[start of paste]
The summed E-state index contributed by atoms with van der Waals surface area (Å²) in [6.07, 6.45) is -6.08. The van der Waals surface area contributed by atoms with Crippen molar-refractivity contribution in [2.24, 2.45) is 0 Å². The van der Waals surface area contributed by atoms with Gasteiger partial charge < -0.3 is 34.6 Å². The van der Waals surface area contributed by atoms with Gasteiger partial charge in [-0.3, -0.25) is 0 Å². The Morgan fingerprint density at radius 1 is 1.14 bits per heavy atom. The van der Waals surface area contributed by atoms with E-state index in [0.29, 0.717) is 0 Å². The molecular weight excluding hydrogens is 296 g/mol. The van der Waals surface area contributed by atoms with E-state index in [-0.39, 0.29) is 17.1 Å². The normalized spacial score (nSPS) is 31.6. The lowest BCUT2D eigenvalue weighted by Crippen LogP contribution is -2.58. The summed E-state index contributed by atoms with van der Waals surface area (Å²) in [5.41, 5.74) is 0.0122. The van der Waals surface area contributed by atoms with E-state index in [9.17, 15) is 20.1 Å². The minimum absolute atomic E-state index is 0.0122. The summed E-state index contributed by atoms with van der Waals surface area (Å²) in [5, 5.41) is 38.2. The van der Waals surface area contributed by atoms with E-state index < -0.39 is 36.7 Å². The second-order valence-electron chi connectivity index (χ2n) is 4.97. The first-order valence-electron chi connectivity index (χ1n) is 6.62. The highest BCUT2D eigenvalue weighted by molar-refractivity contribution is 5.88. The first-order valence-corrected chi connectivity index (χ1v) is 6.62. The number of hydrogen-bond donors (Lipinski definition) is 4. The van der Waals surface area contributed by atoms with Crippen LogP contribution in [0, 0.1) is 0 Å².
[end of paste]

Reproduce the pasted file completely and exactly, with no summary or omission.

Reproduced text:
The summed E-state index contributed by atoms with van der Waals surface area (Å²) in [6.07, 6.45) is -6.08. The van der Waals surface area contributed by atoms with Crippen molar-refractivity contribution in [2.24, 2.45) is 0 Å². The van der Waals surface area contributed by atoms with Gasteiger partial charge < -0.3 is 34.6 Å². The van der Waals surface area contributed by atoms with Gasteiger partial charge in [-0.3, -0.25) is 0 Å². The Morgan fingerprint density at radius 1 is 1.14 bits per heavy atom. The van der Waals surface area contributed by atoms with E-state index in [0.29, 0.717) is 0 Å². The molecular weight excluding hydrogens is 296 g/mol. The van der Waals surface area contributed by atoms with E-state index in [-0.39, 0.29) is 17.1 Å². The normalized spacial score (nSPS) is 31.6. The lowest BCUT2D eigenvalue weighted by Crippen LogP contribution is -2.58. The summed E-state index contributed by atoms with van der Waals surface area (Å²) in [5.41, 5.74) is 0.0122. The van der Waals surface area contributed by atoms with E-state index in [9.17, 15) is 20.1 Å². The minimum absolute atomic E-state index is 0.0122. The summed E-state index contributed by atoms with van der Waals surface area (Å²) in [5, 5.41) is 38.2. The van der Waals surface area contributed by atoms with E-state index < -0.39 is 36.7 Å². The second-order valence-electron chi connectivity index (χ2n) is 4.97. The first-order valence-electron chi connectivity index (χ1n) is 6.62. The highest BCUT2D eigenvalue weighted by molar-refractivity contribution is 5.88. The first-order valence-corrected chi connectivity index (χ1v) is 6.62. The number of hydrogen-bond donors (Lipinski definition) is 4. The van der Waals surface area contributed by atoms with Crippen LogP contribution in [0, 0.1) is 0 Å².